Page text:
At the beginning of literary scholar Mishani’s outstanding first novel, Insp. Avraham Avraham of the Holon police tells a complainant that there are “no detective novels in Hebrew” because crimes in Israel are straightforward, with no real mystery. Subsequent events show that a crime committed in Israel can offer plenty of mystery. When Hannah Sharabi expresses anxiety about her 16-year-old son, Ofer, who’s failed to return home from school, Avraham dismisses her concerns of foul play. As time passes and Ofer doesn’t reappear, Avraham feels increasingly guilty. Officials soon launch an investigation, which becomes the obsessive focus of a neighbor of the Sharabi family, Ze’ev Avni, who tutored the high school boy. Avni can’t stop involving himself in the case in bizarre and self-sabotaging ways. Mishani, the editor of international fiction and crime literature at Keter Books in Israel, puts his expertise in the genre to good use in combining the procedural and the puzzle with artful misdirection. Agent: Marc Koralnik, the Liepman Agency (Switz.). (Apr.)
Kirkus Reviews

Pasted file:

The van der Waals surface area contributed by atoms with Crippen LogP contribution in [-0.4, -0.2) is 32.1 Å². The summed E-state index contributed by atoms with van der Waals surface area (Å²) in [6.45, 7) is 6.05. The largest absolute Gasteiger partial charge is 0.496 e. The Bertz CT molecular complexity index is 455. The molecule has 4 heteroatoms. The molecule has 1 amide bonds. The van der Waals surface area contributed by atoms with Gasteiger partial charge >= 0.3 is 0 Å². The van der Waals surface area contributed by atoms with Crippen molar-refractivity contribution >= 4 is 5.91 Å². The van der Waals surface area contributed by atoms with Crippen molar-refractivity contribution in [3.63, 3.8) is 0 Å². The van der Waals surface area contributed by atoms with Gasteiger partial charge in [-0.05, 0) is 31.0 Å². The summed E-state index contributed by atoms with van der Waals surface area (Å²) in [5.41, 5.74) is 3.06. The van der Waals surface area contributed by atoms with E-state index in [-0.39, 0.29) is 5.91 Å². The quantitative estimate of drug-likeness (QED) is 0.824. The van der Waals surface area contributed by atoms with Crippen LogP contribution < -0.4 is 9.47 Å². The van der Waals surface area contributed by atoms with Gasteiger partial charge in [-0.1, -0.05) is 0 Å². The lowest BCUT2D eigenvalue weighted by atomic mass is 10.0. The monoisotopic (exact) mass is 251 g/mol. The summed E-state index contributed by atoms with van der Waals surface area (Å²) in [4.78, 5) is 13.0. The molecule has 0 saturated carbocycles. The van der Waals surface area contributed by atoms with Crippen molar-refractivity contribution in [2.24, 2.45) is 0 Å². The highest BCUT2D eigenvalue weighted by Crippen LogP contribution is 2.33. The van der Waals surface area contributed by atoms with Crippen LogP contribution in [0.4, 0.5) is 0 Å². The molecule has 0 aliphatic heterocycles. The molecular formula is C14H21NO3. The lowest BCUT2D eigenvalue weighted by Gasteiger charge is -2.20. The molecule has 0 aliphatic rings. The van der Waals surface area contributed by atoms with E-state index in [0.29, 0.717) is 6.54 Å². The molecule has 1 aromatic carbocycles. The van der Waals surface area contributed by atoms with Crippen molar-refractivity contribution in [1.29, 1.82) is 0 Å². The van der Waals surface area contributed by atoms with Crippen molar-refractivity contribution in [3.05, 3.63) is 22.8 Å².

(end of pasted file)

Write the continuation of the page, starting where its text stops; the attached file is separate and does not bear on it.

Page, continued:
A missing person case provides an unexpected challenge for a suburban Tel Aviv police inspector. Aside from terrorism, there's very little crime in Israel. That, explains Inspector Avraham Avraham, is why so few detective novels are written in Hebrew. So when Hannah Sharabi comes to the station to report that her son Ofer left their apartment in Holon for school that morning and never returned, Avraham assures her that the 16-year-old probably left on his own and will eventually return. But Ofer doesn't turn up, and after a day, Avraham is forced to open an investigation. Much to his chagrin, young hotshot Eyal Shrapstein is assigned to help him. Shrapstein undermines Avraham's fragile authority almost as much as his older colleague Eliyahu Ma'alul supports him. Avraham's superior, Ilana Lis, is also supportive, but as the investigation stalls, her patience wears thin. Should Avraham focus more on Ofer's father, a seaman who was headed to Trieste when his son disappeared? On neighbor Ze'ev Avni, a teacher whose poor sense of boundaries may have pushed Ofer toward the edge? On one of the anonymous phone calls that make Shrapstein's ears twitch? Even a weeklong business trip to Brussels can't shake the Sharabi case from the mind of Avraham, who struggles to separate the truth from a tangle of evasions, misperceptions and outright lies. Mishani gives his unfortunately named sleuth a compelling debut in a complex case aimed straight at the reader's heart.